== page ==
Take Up Your Cross
Open Your Bible
Luke 9:1-27, Acts 13:44-52, Romans 10:1-15
In the quiet following the large-scale, miraculous feeding of the five thousand, Jesus asked His disciples, “Who do the crowds say that I am?… Who do you say that I am?” (Luke 9:20).
Everyone had their own version of who Jesus was. Many, like Herod, were curious but perplexed. Others believed Him to be Elijah, a prophet of old, or a resurrected John the Baptist. And I can’t blame them, because even with all the prophecy and typology in the Old Testament, no one had ever seen the Messiah. Jesus as Messiah was a completely new kind of being.
But good old Peter jumps right in with the correct Sunday-school answer: “God’s Messiah.” Bam! Atta boy, Peter. But even Peter’s confession was revealed to him, not by flesh and blood, but by the heavenly Father (Matthew 16:17). Even Peter needed help sorting out the right answer.
And who is God’s Messiah? What does this designation mean? The true Messiah would be the One who would suffer and die for the sins of God’s people, and after three days rise again, though not even Peter had understood that much. The Messiah was not merely one of the prophets, or Elijah, or John. He was the One for whom John prepared the way in the wilderness. We have the advantage of history on our side, knowing that Jesus did suffer, die, and rise again. And we can use that advantage to answer with Peter, “You are God’s Messiah.”
What should we do with this information? Right away Jesus follows Peter’s confession with: “If anyone wants to follow after me, let him deny himself, take up his cross daily, and follow me” (Luke 9:23). Since I don’t have a physical, wooden cross handy, I can’t help but wonder, What does it means to “take up your cross”? Jesus laid aside His glory to bear the cross to Calvary; this was His greatest act of self-denial and obedience to the Father. It is self-denial for the glory of God.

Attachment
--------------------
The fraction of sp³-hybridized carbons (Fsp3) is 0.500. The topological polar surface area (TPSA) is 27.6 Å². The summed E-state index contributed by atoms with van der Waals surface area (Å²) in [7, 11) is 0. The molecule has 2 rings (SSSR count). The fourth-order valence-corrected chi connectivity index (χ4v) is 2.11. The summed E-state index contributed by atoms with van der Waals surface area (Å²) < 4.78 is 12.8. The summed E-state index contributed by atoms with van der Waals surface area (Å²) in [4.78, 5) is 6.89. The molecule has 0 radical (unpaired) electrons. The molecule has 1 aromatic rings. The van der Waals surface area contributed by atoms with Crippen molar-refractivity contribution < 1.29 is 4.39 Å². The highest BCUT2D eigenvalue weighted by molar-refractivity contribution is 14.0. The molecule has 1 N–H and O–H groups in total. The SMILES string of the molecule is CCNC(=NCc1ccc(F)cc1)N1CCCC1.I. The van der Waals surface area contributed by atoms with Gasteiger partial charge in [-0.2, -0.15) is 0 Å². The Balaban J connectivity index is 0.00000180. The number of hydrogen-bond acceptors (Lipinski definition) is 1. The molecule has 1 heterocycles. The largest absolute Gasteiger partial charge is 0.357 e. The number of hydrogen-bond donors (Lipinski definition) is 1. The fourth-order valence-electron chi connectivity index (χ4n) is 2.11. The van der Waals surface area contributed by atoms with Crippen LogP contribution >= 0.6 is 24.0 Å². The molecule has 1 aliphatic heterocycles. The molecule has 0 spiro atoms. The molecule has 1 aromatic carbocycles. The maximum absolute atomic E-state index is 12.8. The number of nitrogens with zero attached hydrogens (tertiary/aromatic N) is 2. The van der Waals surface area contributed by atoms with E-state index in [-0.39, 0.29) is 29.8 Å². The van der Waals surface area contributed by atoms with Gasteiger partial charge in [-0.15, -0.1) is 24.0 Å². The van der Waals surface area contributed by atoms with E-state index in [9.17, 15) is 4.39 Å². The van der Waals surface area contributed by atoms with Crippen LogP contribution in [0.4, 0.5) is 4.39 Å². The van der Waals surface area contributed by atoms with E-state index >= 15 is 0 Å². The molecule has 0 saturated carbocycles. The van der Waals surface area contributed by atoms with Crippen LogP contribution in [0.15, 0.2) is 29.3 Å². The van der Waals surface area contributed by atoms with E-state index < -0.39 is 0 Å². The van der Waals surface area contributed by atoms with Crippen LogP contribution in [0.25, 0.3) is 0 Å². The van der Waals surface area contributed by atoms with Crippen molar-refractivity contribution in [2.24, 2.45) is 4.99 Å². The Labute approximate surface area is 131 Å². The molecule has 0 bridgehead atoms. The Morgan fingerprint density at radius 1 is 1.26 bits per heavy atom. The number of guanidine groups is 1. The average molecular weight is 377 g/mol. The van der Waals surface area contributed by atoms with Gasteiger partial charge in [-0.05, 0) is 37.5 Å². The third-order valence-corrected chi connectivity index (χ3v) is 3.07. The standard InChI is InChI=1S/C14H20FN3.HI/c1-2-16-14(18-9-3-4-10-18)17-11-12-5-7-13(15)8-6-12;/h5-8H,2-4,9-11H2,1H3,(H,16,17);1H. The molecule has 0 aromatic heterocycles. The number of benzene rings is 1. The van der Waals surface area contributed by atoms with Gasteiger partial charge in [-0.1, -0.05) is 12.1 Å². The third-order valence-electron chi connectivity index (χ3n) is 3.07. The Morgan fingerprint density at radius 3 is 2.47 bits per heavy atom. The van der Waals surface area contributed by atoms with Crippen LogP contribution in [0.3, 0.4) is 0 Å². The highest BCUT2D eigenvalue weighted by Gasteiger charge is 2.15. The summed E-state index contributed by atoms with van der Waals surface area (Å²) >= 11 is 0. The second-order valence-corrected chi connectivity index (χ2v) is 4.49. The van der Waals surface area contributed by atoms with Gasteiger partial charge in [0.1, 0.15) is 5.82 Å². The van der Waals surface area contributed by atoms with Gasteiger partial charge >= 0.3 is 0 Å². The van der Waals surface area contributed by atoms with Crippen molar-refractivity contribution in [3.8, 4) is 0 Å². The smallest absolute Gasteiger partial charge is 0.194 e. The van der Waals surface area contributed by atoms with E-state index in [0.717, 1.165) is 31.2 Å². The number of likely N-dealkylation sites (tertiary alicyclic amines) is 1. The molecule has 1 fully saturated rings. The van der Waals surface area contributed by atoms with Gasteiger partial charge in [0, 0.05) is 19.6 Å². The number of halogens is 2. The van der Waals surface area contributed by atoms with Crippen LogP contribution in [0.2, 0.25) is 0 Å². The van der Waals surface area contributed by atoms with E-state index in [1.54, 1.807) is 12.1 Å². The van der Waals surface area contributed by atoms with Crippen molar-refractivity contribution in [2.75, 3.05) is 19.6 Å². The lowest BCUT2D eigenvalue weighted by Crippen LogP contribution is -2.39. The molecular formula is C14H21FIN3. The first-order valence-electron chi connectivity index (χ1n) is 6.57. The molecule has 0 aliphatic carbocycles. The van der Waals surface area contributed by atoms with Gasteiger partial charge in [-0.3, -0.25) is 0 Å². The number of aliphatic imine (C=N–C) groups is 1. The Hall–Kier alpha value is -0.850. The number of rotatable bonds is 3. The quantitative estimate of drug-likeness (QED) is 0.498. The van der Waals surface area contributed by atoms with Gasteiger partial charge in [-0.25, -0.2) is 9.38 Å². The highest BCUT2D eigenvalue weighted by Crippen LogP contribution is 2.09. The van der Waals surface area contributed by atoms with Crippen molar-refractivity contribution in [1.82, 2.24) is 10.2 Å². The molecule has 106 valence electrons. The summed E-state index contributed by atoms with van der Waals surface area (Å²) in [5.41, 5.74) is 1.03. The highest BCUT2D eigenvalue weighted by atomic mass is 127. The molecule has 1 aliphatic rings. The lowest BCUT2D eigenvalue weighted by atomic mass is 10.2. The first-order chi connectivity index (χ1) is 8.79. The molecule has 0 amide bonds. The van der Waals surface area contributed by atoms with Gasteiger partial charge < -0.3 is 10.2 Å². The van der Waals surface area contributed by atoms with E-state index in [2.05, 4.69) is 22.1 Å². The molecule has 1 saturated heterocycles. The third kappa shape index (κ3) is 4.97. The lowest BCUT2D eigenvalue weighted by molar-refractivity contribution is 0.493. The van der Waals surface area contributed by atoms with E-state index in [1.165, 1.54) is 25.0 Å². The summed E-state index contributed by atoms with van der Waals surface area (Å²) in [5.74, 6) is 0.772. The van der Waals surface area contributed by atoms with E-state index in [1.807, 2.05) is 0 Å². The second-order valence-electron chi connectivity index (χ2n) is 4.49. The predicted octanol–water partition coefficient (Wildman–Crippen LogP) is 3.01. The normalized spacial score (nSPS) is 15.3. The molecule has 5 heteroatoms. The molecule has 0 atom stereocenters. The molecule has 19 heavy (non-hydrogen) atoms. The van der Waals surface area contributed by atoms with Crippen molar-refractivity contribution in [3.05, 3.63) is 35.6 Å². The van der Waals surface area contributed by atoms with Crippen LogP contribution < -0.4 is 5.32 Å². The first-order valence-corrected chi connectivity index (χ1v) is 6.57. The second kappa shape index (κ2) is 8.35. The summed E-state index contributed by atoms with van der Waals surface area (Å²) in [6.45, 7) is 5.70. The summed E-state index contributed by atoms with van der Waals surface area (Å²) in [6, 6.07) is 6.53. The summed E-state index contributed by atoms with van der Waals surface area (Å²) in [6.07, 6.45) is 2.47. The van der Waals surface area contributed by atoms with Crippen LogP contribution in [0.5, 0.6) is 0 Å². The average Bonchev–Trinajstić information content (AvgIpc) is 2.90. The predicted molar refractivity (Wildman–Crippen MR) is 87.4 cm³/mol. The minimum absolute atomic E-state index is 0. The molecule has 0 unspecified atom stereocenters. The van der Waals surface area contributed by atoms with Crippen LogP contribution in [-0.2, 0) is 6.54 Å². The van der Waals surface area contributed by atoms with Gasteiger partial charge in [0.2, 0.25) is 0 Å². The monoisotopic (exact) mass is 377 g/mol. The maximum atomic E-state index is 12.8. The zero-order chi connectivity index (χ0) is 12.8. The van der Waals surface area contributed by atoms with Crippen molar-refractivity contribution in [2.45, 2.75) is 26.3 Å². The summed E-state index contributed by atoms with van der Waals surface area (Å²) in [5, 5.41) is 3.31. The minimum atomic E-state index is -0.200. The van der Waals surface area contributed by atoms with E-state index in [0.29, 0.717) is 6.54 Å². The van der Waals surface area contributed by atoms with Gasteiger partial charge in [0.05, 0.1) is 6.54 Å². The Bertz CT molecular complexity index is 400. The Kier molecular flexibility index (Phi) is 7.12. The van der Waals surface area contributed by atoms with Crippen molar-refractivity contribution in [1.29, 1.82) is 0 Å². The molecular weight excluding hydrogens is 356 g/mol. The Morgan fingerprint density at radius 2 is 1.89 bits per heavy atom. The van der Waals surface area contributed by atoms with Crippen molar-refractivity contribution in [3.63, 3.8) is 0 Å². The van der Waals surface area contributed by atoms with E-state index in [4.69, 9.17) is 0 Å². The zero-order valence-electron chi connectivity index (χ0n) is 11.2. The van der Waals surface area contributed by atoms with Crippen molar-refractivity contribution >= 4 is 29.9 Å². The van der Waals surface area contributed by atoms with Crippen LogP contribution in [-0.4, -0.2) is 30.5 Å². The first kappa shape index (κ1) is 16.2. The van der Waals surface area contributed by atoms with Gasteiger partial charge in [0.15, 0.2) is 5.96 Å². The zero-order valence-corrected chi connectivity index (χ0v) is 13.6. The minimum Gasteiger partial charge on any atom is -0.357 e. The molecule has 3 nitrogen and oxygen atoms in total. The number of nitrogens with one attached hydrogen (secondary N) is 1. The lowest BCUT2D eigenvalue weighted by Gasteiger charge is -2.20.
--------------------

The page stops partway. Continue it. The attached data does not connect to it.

In the same way, He calls us to set aside our own wills and be fully devoted to the Father’s will. Here’s the sticking point: This is the hardest thing on earth to do. I love doing my own will. It’s my favorite thing. And Jesus specifies that taking up one’s cross is a daily action. With the apostle Paul, our response to the risen Messiah is to die to ourselves daily (1 Corinthians 15:31). So every day, we are called to do the absolute hardest thing in the world—die to ourselves and set aside what we want.
We’re all like Peter; we can blurt out Sunday-school answers, but the very next minute, we need someone to say to us: “Get behind me Satan!” (Matthew 16:23). We aren’t able to set aside our own will so easily. So how do we take up our cross? We simply take up Christ. We fall at the beautiful feet of the One who has brought us the good news of the gospel (Romans 10:15). We cling to Him, leaning on His perfect righteousness, day after day.